Revenge - often the straight spouse will lash out at their gay spouse in a subconscious attempt at revenge for the feelings of humiliation they feel. Revenge may also stem from the hurt and breach of trust resulting from infidelity, as well as from feeling that their world is crumbling around them and that their plans for the future may never be realized.

Renewed Hope - the mixed-orientation couple, who sincerely do love each other, will often make a new commitment to each other, which results in the couple entering something of a "honeymoon" period of renewed hope and mutual appreciation.

Rage - after a period of time, the couple often begins to recognize a "limits of the possible." For the homosexual partner it may be a dissatisfaction with the current arrangements of the marriage, particularly when being unable to act on homosexual desires can leave one's life feeling "flat and empty." The homosexual man may return to old behaviors (illustrated in the article by a return to surfing porn sites and hooking up with men). This may reactivate feelings of betrayal in the straight spouse. Spouses may renegotiate their relationship as they try to make it work. Eventually, both spouses recognize the limits of what each partner is capable of accepting.

Resolution - a resolution to the cycle is achieved when both partners are able to honestly admit what they truly need, want and what they are capable of accepting, and from a place of honesty and integrity accepting the same of their spouse. This resolution is different for every couple and is highly dependent on them. Dr. Kort does not believe it is up the therapist to determine what the "ideal" for both partners is, but to guide them toward an honest acceptance and realization themselves.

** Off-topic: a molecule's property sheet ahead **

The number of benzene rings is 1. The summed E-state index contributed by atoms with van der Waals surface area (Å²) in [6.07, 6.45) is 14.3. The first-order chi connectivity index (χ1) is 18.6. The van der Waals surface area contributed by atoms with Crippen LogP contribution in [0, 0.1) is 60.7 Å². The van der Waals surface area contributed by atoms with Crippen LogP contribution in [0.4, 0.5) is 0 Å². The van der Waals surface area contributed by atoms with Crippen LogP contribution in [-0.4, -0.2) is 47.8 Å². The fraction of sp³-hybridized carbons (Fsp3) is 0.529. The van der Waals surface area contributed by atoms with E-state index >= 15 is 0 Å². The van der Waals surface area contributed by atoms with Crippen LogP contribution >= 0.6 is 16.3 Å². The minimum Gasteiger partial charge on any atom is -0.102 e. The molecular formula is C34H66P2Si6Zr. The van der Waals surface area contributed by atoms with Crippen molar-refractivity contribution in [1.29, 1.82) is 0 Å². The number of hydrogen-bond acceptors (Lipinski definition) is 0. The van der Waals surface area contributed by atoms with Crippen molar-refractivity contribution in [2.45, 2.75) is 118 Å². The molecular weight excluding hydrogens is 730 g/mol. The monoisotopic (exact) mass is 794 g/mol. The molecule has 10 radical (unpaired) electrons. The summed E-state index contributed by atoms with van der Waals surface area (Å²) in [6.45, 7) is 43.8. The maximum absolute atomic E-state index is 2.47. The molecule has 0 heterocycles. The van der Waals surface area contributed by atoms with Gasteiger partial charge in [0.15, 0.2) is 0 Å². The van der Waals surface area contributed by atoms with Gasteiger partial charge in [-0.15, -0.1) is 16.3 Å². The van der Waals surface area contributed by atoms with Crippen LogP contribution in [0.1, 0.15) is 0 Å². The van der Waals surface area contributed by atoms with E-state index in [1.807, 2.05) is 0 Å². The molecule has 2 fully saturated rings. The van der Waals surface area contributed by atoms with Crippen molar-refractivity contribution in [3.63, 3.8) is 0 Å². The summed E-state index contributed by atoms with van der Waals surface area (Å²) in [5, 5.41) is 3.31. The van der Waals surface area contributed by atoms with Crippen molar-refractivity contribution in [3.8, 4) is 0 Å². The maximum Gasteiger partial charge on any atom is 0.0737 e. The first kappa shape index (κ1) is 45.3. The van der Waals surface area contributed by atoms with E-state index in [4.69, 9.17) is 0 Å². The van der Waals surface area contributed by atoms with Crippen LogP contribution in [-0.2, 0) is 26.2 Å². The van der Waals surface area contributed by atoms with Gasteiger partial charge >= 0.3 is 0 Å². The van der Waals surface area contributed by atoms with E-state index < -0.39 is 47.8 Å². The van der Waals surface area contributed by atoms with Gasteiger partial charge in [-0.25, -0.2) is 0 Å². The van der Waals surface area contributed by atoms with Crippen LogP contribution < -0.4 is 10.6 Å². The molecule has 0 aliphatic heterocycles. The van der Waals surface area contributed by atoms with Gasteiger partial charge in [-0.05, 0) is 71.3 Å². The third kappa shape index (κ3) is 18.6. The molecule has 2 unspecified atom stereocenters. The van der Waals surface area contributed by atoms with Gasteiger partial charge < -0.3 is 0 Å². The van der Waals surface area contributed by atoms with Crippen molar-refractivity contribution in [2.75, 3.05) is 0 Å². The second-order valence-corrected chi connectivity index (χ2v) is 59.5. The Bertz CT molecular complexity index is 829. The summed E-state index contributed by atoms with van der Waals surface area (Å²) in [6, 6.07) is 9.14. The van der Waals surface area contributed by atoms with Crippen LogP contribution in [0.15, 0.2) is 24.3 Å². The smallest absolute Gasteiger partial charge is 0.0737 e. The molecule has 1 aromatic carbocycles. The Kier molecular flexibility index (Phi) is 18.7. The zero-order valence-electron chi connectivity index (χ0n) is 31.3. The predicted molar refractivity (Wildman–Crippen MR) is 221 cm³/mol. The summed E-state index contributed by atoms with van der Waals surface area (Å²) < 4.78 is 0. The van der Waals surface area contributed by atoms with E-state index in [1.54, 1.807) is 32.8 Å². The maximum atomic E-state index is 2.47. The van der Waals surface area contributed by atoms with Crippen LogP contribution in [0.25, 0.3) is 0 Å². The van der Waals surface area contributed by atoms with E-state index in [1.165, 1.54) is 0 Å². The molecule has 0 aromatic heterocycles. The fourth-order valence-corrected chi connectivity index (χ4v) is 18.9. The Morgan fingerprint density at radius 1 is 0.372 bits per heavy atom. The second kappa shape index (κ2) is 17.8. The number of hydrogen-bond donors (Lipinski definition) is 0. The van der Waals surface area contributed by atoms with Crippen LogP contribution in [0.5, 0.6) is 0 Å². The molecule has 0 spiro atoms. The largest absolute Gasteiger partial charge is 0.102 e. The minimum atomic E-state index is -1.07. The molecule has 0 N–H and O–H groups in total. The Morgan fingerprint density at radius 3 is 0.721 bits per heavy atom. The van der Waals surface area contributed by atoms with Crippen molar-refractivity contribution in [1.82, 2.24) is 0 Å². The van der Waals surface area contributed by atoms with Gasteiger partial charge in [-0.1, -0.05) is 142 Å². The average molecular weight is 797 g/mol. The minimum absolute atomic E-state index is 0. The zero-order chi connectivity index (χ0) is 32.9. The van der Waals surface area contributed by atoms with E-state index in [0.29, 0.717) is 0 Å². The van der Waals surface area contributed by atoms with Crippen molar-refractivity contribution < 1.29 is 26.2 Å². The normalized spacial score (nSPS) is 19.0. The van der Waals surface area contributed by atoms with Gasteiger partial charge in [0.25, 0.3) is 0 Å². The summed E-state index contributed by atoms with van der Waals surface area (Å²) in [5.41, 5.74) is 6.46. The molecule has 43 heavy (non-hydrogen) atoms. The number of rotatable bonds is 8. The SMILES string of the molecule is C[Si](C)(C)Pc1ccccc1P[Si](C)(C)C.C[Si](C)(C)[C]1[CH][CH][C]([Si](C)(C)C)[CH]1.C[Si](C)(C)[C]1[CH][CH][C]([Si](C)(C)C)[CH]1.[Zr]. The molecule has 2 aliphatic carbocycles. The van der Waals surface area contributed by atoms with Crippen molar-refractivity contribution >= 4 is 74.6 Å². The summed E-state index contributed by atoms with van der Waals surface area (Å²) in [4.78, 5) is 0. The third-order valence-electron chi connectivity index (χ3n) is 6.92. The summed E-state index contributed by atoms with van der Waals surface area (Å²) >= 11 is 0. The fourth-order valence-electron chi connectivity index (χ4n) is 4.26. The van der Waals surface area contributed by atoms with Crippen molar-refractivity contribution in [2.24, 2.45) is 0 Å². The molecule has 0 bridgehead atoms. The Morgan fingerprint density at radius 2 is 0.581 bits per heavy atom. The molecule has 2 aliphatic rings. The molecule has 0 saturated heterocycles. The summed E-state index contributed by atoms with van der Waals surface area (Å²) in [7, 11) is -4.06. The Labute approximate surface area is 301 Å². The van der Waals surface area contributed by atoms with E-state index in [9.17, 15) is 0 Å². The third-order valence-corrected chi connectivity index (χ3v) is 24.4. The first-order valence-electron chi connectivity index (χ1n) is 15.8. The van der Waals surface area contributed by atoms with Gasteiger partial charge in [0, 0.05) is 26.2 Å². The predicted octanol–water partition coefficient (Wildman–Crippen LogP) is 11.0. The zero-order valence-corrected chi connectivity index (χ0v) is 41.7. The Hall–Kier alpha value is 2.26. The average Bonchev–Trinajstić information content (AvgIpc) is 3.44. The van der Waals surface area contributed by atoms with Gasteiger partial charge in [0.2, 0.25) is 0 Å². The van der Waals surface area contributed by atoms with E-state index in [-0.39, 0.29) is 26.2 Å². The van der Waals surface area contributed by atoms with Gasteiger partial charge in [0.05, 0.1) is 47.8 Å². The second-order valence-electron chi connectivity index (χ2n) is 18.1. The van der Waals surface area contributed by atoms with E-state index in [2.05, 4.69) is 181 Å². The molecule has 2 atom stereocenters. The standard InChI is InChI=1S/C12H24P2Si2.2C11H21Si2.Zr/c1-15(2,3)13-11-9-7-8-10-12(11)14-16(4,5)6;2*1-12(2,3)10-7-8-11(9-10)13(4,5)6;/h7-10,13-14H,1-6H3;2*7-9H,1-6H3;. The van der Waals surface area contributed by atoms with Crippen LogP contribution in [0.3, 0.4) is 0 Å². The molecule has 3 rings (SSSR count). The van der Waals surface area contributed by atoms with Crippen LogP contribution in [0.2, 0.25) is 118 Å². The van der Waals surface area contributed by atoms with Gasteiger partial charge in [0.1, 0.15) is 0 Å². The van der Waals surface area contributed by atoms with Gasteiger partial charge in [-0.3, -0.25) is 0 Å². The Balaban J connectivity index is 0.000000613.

He says:

I realize that many therapists disapprove of a gay husband and straight wife staying together under any circumstances. Many believe that such an "arrangement" is a clear sign of an intimacy disorder. Some might urge the couple to consider divorce to allow both parties to move on with their lives. Other clinicians might advise the gay husband to remain the sexually faithful partner he promised to be on his wedding day. . . . My goal is neither to help them to stay married or to get divorced. Instead, it’s to help partners come back into integrity with themselves and each other. It’s truly up to the couple, not to me, to discover what’s right for them.
For some, that decision is "to stay married and make a commitment to never again act on homosexual urges." Dr. Kort is clear that his "perspective on this [is] different from practitioners of Reparative Therapy (RT), who tell gay people that sexual reorientation is possible and, indeed, highly advisable. [He] believe[s] that’s nonsense. However, [he] [does] believe that people who self-identify as homosexual, but don’t wish to come out as gay, can choose to create a heterosexual lifestyle."
For others, such as when the gay spouse wishes to identify as gay and pursue a same-sex relationship, but the straight spouse desires a "full-time, monogamous husband - sexually and emotionally" the only compatible situation appears to be divorce. Dr. Kort notes that "many gay and straight spouses who divorce ultimately become friends."